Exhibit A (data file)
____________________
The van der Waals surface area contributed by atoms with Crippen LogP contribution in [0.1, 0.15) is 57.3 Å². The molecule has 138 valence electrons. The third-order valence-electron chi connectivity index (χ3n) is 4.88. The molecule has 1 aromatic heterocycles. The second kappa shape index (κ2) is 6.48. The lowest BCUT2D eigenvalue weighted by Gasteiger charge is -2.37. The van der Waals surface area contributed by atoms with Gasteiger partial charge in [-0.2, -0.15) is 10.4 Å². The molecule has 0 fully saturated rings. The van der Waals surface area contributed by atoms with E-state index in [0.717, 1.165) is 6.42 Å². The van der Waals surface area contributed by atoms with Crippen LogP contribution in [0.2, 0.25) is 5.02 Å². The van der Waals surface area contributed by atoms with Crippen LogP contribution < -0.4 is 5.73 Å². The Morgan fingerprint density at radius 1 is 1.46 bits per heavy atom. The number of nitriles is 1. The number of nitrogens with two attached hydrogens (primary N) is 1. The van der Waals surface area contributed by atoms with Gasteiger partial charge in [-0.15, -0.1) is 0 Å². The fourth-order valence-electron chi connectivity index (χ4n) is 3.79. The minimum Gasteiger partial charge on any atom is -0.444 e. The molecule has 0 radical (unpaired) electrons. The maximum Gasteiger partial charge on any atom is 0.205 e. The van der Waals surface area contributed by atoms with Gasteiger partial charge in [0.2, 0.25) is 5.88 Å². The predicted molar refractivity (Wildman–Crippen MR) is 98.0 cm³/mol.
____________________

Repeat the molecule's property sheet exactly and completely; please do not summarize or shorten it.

The van der Waals surface area contributed by atoms with Crippen LogP contribution in [0.1, 0.15) is 57.3 Å². The molecule has 138 valence electrons. The third-order valence-electron chi connectivity index (χ3n) is 4.88. The molecule has 1 aromatic heterocycles. The second kappa shape index (κ2) is 6.48. The lowest BCUT2D eigenvalue weighted by Gasteiger charge is -2.37. The van der Waals surface area contributed by atoms with Gasteiger partial charge in [-0.2, -0.15) is 10.4 Å². The molecule has 0 fully saturated rings. The van der Waals surface area contributed by atoms with E-state index in [0.717, 1.165) is 6.42 Å². The van der Waals surface area contributed by atoms with Crippen LogP contribution in [0.2, 0.25) is 5.02 Å². The van der Waals surface area contributed by atoms with Crippen LogP contribution < -0.4 is 5.73 Å². The Morgan fingerprint density at radius 1 is 1.46 bits per heavy atom. The number of nitriles is 1. The number of nitrogens with two attached hydrogens (primary N) is 1. The van der Waals surface area contributed by atoms with Gasteiger partial charge in [-0.15, -0.1) is 0 Å². The fourth-order valence-electron chi connectivity index (χ4n) is 3.79. The minimum Gasteiger partial charge on any atom is -0.444 e. The molecule has 0 radical (unpaired) electrons. The maximum Gasteiger partial charge on any atom is 0.205 e. The van der Waals surface area contributed by atoms with Gasteiger partial charge in [0.2, 0.25) is 5.88 Å². The predicted molar refractivity (Wildman–Crippen MR) is 98.0 cm³/mol.